f. What are the key events that could happen that would cause disruption to our particular industry and business?
g. Should we not proceed with a contemplated transaction?
h. Are there business opportunities that come out of this crisis that the board and management should be considering?
While it is impossible to prepare for every eventuality, continuing to think about and discuss options for the worst case positions the team to best prepare for realistic risks. Please refer to this Sidley COVID-19 resource, Key Business and Legal Issues to Consider in Light of COVID-19.
4. Clearly and Calmly Communicate with Stakeholders: Regular clear communications are critical both internally with employees and externally with customers, suppliers, and other key stakeholder including shareholders and regulators. The board and management should already have an agreed, workable and well understood communications plan that sets out a protocol for internal and external communications, with a focus on ensuring that the right people can be called together quickly to determine how to move forward. Consider whether it needs any adjustment for this situation. The goal is to have clarity and guidance internally to ensure that the company speaks with one voice and confidentiality is maintained until the company has decided to speak.
a. Employees and Customer Health and Safety. Employees should receive clear communications about any policy changes made in reaction to the outbreak, such as policies for travel, visitors and remote work. Communication should be clear that the health and safety of employees and customers is the top priority. While many companies have made initial communications to these two key stakeholder groups, updates should continue.
b. The Board. Determine a cadence for ongoing communications with the board of directors. For example, during this time weekly board meetings may be in order. The board must be promptly advised of plans to contend with this evolving situation, including the communication strategy, the continuity of business strategy and the state of the company’s finances. Everyone should understand that the board does not want to be surprised by hearing bad news from another source — especially a public source — because management thought it could manage its way out of a problem and failed to inform the board early. In addition, the board will need to consider its ability to hold telephonic meetings, in lieu of travel to in-person meetings.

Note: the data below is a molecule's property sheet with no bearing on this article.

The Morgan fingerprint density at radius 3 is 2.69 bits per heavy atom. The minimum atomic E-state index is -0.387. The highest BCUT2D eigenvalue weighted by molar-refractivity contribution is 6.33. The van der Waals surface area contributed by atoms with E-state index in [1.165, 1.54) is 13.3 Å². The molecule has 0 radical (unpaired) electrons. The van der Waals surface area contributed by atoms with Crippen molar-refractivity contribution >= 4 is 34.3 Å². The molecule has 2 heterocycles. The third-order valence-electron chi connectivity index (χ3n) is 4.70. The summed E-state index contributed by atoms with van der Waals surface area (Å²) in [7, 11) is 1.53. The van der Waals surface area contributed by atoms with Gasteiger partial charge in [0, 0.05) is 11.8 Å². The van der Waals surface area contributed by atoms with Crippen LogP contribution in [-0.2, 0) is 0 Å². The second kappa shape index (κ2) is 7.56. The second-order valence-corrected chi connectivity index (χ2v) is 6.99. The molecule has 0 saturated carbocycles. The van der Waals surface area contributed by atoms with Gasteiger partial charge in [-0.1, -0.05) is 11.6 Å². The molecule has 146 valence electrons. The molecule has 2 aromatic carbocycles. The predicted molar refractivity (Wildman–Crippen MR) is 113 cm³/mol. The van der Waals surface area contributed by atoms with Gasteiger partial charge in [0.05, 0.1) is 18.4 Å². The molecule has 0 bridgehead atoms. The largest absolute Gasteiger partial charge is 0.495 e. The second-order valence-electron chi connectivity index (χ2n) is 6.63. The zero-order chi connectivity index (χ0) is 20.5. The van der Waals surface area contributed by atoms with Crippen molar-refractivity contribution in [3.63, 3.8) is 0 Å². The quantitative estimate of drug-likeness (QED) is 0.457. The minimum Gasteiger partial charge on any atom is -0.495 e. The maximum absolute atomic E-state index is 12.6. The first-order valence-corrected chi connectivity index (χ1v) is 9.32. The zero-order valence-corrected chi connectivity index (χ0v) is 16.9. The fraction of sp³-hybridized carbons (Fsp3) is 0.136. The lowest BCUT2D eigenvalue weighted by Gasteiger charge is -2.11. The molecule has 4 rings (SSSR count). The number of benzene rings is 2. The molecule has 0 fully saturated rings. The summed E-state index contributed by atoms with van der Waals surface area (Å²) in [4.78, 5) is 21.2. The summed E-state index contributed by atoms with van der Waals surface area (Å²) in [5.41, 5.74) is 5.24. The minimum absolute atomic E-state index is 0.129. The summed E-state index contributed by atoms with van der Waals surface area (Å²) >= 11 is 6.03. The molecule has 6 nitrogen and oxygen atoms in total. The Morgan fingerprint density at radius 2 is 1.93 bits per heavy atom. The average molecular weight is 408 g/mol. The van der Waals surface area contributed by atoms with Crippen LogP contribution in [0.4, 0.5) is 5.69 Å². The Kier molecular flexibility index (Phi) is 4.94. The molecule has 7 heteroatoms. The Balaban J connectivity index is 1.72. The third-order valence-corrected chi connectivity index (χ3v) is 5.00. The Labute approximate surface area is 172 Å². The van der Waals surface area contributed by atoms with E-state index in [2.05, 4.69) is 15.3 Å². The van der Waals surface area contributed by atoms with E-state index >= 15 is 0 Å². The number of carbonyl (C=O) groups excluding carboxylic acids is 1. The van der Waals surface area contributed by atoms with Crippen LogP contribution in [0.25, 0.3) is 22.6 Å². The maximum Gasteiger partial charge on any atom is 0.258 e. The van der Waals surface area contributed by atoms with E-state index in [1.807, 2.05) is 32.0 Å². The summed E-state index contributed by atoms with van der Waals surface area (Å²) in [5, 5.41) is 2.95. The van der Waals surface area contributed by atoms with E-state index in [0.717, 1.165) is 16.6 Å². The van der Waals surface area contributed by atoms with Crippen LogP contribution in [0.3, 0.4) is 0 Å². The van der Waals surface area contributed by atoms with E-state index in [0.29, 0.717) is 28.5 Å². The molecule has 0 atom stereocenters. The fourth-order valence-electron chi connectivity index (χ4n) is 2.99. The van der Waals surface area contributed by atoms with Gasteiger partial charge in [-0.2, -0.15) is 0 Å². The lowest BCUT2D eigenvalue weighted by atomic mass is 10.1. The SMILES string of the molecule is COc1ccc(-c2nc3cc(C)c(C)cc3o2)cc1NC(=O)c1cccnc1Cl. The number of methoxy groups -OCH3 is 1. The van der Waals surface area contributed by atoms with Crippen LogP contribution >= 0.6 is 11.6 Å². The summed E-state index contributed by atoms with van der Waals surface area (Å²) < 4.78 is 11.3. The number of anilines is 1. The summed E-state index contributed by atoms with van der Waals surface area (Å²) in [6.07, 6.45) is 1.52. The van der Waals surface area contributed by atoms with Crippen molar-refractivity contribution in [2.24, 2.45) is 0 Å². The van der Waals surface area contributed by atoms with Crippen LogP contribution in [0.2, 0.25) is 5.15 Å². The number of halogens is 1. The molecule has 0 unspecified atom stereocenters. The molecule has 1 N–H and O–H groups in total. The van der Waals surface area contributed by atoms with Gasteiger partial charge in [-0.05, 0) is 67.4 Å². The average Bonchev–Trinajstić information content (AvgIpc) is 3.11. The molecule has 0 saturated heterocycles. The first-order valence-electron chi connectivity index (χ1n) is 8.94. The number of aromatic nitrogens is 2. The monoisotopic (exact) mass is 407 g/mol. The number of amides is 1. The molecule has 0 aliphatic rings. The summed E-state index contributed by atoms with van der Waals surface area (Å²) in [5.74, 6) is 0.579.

c. Legal Team. Care should be taken to position the legal team with ongoing access to real time information about company developments so it can evaluate the company’s legal risks, including the ability to abide by covenants and other contractual agreements, and attend to disclosure obligations whether those arise contractually or under federal or state regulations (including but not limited to Securities and Exchange Commission disclosure requirements for public companies).
d. Investor Relations. Investors are a critical constituency. Although information is fast moving and evolving, investors need to be provided with accurate information. Accordingly, the investor relations team must be a part of the internal communications.
e. Public Relations. Given the speed with which news, rumor, and innuendo can be disseminated through social media and the tendency for social media to be treated as an informal means of communication, it continues to be important that the company monitor social media, has educated its employees about policies related to the use of social media and is considering the best means to use social media effectively in this environment.
f. International Jurisdictions. U.S. based companies with operations and markets in non-U.S. jurisdictions should consider how to ensure sensitivity to different cultural norms, so that they can manage accordingly, including by involving relevant experts who can assist not only with tailoring communications to different cultures but who also understand the political, regulatory, and legal environment.
As stated up front, calm and thoughtful reactions are more necessary than ever. This is an important time to lead. It is during difficult times that companies can come together as a community to work through these hard issues.